Thanks to planning reforms we can finally drop foolish section 106 demands
Time to throw out bad plans
In the middle of a housing shortage, is it really worth stalling the building of more than 200 properties in an area for the sake of a rose garden? This is a question I’ve been asking myself for more than a year now and, thanks to the new planning reforms announced by the government, it seems that the answer may finally be no.
As first revealed by Inside Housing, section 106 agreements can now be removed if they make a project commercially unviable for a developer. This can only be a good thing for the property market and the economy on the whole.
Freshstart Living currently has two developments in Manchester which, despite having planning permission, have been stalled for more than a year by Trafford Council due to section 106 agreements. We have planning permission to transform the two adjacent sites - Trafford Press and Empress Mill - into 216 one, two and three-bedroom apartments.
However, we are unable to start work onsite due to the obstructive, outdated section 106 agreements which require us to pay nearly £1 million before we can start work, including more than £15,000 for a red rose forest and £230,000 for a children’s play area.
The agreements were signed in January 2007 before Freshstart acquired the developments and, importantly, prior to the property market downturn. They may have been pertinent when the apartments where valued at more than £200,000, however we are selling the apartments at £65,000 to £100,000. If we were to go ahead and pay the section 106 fees, we’d have to increase the price of each unit, making the developments commercially unviable for us and unaffordable to property buyers.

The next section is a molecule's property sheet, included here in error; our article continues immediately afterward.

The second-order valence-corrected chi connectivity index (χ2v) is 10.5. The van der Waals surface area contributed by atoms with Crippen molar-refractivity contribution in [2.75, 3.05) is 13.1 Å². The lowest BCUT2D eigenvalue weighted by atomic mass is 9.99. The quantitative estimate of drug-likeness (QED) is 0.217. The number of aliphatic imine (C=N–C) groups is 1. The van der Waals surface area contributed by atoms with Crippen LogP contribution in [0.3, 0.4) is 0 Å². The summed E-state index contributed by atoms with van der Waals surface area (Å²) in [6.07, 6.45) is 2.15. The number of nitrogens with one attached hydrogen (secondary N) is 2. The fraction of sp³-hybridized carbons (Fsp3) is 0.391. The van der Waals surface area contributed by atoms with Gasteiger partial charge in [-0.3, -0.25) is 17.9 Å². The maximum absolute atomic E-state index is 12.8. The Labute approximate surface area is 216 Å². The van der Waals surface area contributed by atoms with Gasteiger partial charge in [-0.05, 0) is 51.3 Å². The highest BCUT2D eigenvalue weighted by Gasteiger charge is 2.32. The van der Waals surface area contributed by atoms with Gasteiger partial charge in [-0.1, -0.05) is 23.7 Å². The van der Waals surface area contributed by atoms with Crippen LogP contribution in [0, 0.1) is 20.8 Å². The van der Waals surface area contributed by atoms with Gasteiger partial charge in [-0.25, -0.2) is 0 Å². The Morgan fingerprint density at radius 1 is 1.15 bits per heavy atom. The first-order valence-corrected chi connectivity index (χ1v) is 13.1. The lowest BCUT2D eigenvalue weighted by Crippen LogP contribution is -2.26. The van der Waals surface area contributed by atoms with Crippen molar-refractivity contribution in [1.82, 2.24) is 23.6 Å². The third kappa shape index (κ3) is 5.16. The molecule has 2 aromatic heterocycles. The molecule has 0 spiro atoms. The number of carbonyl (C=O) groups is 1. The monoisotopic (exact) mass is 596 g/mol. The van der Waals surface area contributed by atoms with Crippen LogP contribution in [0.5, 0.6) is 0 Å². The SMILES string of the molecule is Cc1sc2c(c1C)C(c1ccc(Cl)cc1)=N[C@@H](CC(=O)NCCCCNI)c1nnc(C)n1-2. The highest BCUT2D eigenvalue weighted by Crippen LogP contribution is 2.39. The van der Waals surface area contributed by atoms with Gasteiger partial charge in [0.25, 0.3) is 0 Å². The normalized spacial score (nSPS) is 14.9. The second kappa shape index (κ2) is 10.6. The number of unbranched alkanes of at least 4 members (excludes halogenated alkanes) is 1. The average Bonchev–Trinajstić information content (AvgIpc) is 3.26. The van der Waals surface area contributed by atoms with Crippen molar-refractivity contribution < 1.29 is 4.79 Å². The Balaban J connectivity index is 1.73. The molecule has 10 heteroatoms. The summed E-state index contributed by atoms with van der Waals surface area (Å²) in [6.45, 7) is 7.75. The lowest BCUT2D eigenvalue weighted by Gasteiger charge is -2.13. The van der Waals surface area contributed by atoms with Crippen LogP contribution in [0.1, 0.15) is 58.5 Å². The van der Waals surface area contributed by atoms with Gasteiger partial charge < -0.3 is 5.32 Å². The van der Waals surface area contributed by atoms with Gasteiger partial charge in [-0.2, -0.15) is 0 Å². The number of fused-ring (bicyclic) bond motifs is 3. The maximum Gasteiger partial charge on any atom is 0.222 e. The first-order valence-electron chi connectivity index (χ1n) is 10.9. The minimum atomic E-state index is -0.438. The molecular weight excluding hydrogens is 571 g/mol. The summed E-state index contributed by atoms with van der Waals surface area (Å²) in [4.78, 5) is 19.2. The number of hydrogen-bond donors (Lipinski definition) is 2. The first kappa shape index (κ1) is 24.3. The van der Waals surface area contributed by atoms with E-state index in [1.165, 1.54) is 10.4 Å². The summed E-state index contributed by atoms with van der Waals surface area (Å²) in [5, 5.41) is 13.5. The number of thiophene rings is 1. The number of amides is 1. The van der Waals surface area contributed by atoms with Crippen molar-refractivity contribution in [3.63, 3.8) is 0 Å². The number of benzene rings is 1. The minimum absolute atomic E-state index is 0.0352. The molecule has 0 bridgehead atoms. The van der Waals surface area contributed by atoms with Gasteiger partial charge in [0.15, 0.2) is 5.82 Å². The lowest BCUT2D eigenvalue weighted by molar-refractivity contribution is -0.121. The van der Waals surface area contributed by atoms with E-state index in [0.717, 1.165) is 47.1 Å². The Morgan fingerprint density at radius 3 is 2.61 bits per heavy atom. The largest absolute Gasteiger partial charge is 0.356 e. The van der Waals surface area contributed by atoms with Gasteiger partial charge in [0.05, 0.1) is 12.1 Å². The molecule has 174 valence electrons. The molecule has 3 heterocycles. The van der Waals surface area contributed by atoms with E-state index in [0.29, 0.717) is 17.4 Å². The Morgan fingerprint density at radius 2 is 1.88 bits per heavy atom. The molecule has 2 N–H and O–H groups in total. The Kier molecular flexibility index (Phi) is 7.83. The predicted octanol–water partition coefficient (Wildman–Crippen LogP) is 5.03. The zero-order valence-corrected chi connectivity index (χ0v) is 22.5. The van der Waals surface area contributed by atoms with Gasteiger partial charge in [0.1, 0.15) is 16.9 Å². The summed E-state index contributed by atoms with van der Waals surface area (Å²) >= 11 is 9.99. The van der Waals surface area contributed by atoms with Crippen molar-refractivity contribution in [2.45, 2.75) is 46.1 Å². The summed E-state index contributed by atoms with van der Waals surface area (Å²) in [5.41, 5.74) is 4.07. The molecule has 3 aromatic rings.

If we really want to stimulate economic growth we need to get building and stop lengthy renegotiations over inconsequential section 106 agreements. What good is a red rose forest or a children’s play area if there are no residents living in the area to enjoy them in the first place?
Furthermore, once completed, the properties are expected to be worth more than £120,000 which means they should fall into Trafford Council’s tax band C, generating approximately £250,000 per year in income for the local authority. This is revenue the council is missing out on while the developments are empty.
This is a prime example of how outdated section 106 agreements are not in the common good and hopefully these planning reforms will mean we can get to work and transform these two developments into more than 200 homes.
Charlie Cunningham is chief executive of Freshstart Living